Chipotle Mexican Grill (NYSE:CMG) and Starbucks (NASDAQ:SBUX) posted disappointing quarterly results after Thursday's market close. Both stocks still managed to close higher on Friday after initially opening lower -- with Chipotle closing sharply higher -- but that's not the only thing the two companies have in common these days. With Chipotle rolling out Chiptopia earlier this month, both chains now offer loyalty programs that reward frequent visitors with discounted goodies.
Chiptopia is a free program that offers a free entree after every four purchases in any given month. You only have to score three visits to land your third monthly freebie, but if you've been to Chipotle 11 times during the same month you may have a serious carnitas addiction you need to get checked out.
The new program won't last forever. Chiptopia is a temporary summertime promotion. It will be over by the end of September, though it wouldn't be a surprise if Chipotle rolls out a permanent loyalty rewards platform in October.
Chiptopia is based on the number of visits that are made, as long as a day's qualifying purchases top six bucks. Starbucks Rewards also used to be that way, until the baron of baristas realized that folks were splitting transactions to notch more freebies.
A latte changes going on
Starbucks announced in April that it will be making changes as to how it doles out bonus rewards. Instead of earning "stars" based on the number of visits it would dish out the reward points based on customer spending. The goal at the time was to end the practice of customers splitting their orders into multiple transactions to ring up more points, something that could potentially slow down the line and stick Starbucks with a lot of swiped micro-transactions.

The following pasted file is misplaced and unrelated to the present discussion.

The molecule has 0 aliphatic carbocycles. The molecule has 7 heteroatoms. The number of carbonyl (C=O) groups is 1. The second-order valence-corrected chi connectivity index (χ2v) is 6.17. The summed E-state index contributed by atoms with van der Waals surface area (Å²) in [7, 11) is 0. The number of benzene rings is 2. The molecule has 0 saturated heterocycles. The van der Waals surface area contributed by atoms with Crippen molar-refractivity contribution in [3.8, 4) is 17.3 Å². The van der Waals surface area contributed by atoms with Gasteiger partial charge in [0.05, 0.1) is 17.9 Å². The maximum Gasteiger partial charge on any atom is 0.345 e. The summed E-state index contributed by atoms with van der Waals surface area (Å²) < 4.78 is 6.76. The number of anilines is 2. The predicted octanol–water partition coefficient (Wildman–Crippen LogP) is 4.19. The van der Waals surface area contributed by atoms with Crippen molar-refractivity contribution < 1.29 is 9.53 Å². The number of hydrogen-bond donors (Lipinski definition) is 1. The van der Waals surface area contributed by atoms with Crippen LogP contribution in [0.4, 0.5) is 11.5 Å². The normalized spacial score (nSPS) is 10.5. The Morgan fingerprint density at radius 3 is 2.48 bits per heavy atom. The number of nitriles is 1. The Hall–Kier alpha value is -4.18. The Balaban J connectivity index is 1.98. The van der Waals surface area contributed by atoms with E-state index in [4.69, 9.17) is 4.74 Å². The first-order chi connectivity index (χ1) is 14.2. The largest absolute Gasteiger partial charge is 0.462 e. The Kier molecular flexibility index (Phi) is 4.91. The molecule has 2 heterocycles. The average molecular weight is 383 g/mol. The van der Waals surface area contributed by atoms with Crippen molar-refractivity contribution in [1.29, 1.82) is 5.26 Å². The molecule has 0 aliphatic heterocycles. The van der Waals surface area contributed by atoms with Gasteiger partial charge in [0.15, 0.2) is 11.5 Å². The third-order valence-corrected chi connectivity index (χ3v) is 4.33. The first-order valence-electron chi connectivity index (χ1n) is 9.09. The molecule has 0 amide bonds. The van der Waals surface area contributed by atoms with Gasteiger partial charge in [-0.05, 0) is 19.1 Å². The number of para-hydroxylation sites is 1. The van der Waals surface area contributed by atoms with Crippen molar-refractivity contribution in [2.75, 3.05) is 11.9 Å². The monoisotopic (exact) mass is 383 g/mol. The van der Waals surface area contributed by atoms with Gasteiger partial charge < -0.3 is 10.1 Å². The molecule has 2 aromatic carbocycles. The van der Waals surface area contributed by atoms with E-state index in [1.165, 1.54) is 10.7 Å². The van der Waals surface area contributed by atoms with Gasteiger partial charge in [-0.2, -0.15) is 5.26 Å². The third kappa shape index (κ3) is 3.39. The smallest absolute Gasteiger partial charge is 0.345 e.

Chiptopia itself could slow down the process at Chipotle, a place that's known for its assembly line's speed. The chain has bragged that its most efficient units can process as many as 350 transactions in an hour, but is that bar still feasible as folks hand over their physical or digital Chiptopia cards that are then checked for potential rewards?
Then we get to the transaction-splitting problem that Starbucks is trying to eliminate with the springtime tweak to its loyalty program. The incentive is now there for groups to break out their orders.
"If my wife and I want to go to Chipotle, it doesn't make sense to put it on the same bill the way we have in the past," I argued earlier this month. "We're going to ask to be rung up as separate orders, doubling our freebies."
Time and punishment
Chipotle bears will argue that transaction splitting isn't an issue. Traffic has slowed considerably at the out-of-favor burrito roller. It just posted its third straight quarter with a double-digit year-over-year decline in comps.
One can also argue that what Starbucks did in April was a mistake. Its brand took a hit following the move based on the reputation tracking YouGov BrandIndex. Within a week of the Starbucks Rewards change, customers' intent to make their next purchase at the chain dropped from 80% to 71%. Its "buzz score" -- a metric that measures if respondents have been hearing positive or negative things about the brand -- also took a hit.
Starbucks clocked in with weaker-than-expected sales in its latest quarter, but it's not fair to blame the tweak to Starbucks Rewards for the shortfall. It revealed on Thursday that the program has grown to 12.3 million active members, 18% higher than a year earlier. Starbucks also stands by the revamped program as a way to improve service. Chipotle's excited about the initial improvement in trends since Chiptopia kicked in this month, and that's what pushed the stock higher despite the otherwise dreadful quarterly report. Let's see if it still feels that way by the end of the program.
Rick Munarriz has no position in any stocks mentioned. The Motley Fool owns shares of and recommends Chipotle Mexican Grill and Starbucks. Try any of our Foolish newsletter services free for 30 days. We Fools may not all hold the same opinions, but we all believe that considering a diverse range of insights makes us better investors. The Motley Fool has a disclosure policy.